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July is, on average, Detroit's hottest month, and July 2019 cracked the all-time top 10 list, ranking as the ninth hottest on record, says the National Weather Service.

Overall, July was three degrees hotter than average in Detroit, 76.8 degrees compared to 73.6. Not only was the average high last month two degrees hotter than the historical high, 86.7 compared with 83.4, but the average low was about three degrees hotter, 66.8 compared with 63.9.

The month was also drier than normal, with only one day, July 19, having more than a quarter-inch of rain. It rained almost 1.75 inches that day, but  the month as a whole saw only 2.63 inches of rain; 3.37 inches are typical for Detroit in July.

Alex Manion, a National Weather Service meteorologist, said there was a "very inactive pattern" in the jet stream in the area. While there were a number of thunderstorms, they were "very isolated in nature."

A variation of less than an inch of rain is not unusual for this time of year, Manion said. 

Manion said that while "you can't look at one month or even one year" of data and attribute it to climate change, "any time you're cracking the top 10 list, it's unusual."

Of late, he said, it's been more common to crack record highs than record lows. While July had nine days reach or exceed 90 degrees, and one above 95, all of its record lows are below 55 degrees, a line that was never crossed this year.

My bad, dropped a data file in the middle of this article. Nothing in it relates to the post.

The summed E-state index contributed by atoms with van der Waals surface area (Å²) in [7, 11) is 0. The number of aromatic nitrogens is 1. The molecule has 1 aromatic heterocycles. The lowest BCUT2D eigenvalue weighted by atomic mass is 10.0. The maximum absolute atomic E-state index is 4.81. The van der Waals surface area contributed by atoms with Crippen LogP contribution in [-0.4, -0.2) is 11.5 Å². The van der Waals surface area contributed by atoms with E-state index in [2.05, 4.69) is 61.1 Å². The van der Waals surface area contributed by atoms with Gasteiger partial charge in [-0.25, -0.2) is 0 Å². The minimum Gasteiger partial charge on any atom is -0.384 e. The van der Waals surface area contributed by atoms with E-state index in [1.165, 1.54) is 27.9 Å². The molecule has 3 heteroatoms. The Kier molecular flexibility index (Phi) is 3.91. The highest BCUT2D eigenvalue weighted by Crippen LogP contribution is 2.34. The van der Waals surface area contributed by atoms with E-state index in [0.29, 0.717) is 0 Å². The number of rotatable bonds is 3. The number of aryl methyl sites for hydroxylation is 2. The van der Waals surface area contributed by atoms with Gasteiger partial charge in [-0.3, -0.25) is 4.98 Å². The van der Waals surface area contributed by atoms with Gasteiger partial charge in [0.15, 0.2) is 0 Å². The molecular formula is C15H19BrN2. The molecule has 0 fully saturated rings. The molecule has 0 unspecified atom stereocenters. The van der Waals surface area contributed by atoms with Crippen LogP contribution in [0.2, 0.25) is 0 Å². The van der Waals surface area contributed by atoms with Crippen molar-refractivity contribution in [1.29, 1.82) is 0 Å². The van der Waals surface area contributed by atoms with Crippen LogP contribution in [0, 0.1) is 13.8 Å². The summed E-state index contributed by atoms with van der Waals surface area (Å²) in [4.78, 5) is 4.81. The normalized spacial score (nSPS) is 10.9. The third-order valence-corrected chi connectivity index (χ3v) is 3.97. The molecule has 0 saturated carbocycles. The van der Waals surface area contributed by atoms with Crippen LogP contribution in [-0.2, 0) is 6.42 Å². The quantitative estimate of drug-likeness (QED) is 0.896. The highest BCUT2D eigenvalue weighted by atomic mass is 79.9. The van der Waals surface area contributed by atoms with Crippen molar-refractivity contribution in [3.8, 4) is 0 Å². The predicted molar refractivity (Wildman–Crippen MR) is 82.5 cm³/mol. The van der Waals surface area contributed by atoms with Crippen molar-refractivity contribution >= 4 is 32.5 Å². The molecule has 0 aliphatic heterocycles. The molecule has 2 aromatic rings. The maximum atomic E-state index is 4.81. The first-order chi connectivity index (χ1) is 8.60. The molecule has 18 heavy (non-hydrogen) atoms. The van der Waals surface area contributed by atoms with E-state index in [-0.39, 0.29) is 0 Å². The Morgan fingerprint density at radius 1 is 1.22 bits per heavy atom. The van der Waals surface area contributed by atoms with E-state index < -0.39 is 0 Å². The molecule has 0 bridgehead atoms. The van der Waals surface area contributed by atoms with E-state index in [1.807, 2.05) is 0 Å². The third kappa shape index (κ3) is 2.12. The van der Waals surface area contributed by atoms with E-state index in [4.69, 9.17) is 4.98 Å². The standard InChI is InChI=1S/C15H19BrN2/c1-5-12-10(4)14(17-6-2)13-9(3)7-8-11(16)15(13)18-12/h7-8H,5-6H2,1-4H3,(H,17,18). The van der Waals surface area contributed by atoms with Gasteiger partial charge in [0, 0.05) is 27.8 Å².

Though the month as a whole was warm, only one day, July 20, matched a high temperature record: 97 degrees. That record was set in 1977. 

Storms of July 19-20 caused massive power outages in southeast Michigan, some of lasting as long as six days.

Customers of DTE Energy and Consumers Energy are able to seek $25 credits if they were without power for five or more days, or "if their utility fails to restore electricity within 16 hours during a normal outage or there are numerous interruptions of service in a one-year period," per the Associated Press.

But they must choose to seek it. Michigan Attorney General Dana Nessel, citing the prevalence of smart meters at both utilities, has argued that utilities know whose power was out and for how long and should credit their accounts automatically. 

As a whole, 2019 has been slightly rainier than normal for this time of year, 20.93 inches compared to the 19.43 yearly normal. 

August is Detroit's second-hottest month, and will start off on a warm note, with temps expected to hit the mid-to-upper 80s Thursday through at least next Wednesday. 

Rain is only in the forecast Tuesday, with a chance of thunderstorms projected both day and night, with highs approaching 90 and an overnight low of about 70.

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